A 30 m long computational domain was constructed to conscientiously model the wind tunnel measurement section including spires, block roughness, and buildings as shown in Figure 14. Two meshes with different resolutions (Meshes A and B) were generated using the snappyHexMesh system [24]. Figure 15 and Figure 16 show the surface mesh of the spire and roughness blocks, the building model in the vicinity, and an enlarged view of the top corner for a wind direction of 60 degree. The fundamental meshes of the snappyHexMesh system (Level 0) were generated at a mesh size with dimensions 64 mm × 64 mm × 32 mm for Mesh A, and 32 mm × 32 mm × 16 mm for Mesh B. Then, the mesh cells around the target building were refined to achieve a high resolution (Level 7) in which the smallest mesh cell size was 0.5 mm for Mesh A, and 0.25 mm for Mesh B. The total numbers of cells in Meshes A and B were about 140 million and 1.1 billion, respectively.
The boundary conditions are shown in Figure 14. The inflow condition is a uniform velocity U = 15 m/s in order to obtain a wind velocity at the eaves height, UH, of 11 m/s—the same as in the wind tunnel experiment. The outlet boundary is an open boundary with an inletOutlet condition [24]. The walls of the building model and wind tunnel are no-slip boundaries.
Table 3 describes the calculation conditions. Firstly, LES was performed with two SGS models: the SM and the CSM were carried out for Meshes A and B for a wind direction of 60 degree. The results obtained from these SGS models were verified by comparison with the experimental results. Next, the simulations for all wind directions (36 wind directions at 10 degree intervals) were conducted for one sample corresponding to a ten-minute record when converted to real time. Statistical data such as the largest peak pressure coefficients for all wind directions were evaluated. Hence, the peak pressure coefficients were estimated from the samples of a real-time 0.5 s moving average, as was the case in the experiment. By using OpenFOAM, a simulation of 6 s (corresponding to one sample in each ten-minute record when converted to real time) with Mesh A for each wind direction took about 20 days for the CSM and 40 days for the SM in terms of computational time using 768 parallel CPUs of “The K Computer”. It was found that the calculation of the wall coordinate y+ for the SM in OpenFOAM using the wave propagation method resulted in a significantly higher computational cost due to the complex geometry of the unstructured mesh and the large-scale computational domain of several hundred million mesh cells.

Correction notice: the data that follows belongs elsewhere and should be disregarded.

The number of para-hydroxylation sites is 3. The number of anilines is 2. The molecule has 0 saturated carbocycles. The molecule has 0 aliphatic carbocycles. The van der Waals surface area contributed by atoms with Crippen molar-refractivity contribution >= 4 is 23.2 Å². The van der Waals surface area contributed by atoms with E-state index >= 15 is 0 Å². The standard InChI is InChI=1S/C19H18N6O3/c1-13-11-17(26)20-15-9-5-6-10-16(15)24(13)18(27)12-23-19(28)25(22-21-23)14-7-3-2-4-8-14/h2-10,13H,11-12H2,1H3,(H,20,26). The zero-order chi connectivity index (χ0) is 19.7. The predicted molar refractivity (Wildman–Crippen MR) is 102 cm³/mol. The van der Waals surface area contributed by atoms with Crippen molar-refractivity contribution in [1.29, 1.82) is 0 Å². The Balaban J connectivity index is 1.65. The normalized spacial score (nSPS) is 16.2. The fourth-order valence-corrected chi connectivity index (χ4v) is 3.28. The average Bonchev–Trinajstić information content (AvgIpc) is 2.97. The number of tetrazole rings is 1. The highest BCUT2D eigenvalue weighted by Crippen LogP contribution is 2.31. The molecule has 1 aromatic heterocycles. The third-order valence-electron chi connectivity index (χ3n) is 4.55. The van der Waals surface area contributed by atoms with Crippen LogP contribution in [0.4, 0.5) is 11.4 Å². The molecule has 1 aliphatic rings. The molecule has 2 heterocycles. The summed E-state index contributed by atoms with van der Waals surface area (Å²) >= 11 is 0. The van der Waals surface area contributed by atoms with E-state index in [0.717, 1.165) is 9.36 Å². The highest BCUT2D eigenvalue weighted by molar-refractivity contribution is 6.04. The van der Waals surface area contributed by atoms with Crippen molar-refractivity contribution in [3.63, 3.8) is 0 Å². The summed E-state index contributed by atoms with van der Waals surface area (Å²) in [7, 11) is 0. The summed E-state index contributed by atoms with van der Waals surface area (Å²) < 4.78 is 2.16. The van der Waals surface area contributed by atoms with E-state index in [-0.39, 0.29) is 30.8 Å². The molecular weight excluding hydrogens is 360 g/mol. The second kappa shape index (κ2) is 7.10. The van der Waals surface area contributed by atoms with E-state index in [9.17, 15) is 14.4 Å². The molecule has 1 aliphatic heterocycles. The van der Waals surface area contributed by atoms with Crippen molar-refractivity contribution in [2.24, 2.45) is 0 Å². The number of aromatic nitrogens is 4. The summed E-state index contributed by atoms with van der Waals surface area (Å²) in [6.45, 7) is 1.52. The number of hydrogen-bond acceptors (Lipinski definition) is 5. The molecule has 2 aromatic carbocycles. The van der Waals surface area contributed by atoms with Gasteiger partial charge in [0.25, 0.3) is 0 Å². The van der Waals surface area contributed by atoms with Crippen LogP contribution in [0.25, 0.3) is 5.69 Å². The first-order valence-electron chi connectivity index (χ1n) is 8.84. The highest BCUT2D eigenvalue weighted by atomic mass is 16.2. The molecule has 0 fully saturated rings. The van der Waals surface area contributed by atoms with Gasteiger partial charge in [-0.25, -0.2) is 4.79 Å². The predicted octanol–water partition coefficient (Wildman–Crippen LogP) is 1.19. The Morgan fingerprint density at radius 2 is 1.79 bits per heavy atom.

4.3. Results and Discussion

4.3.1. Wind Flow Characteristics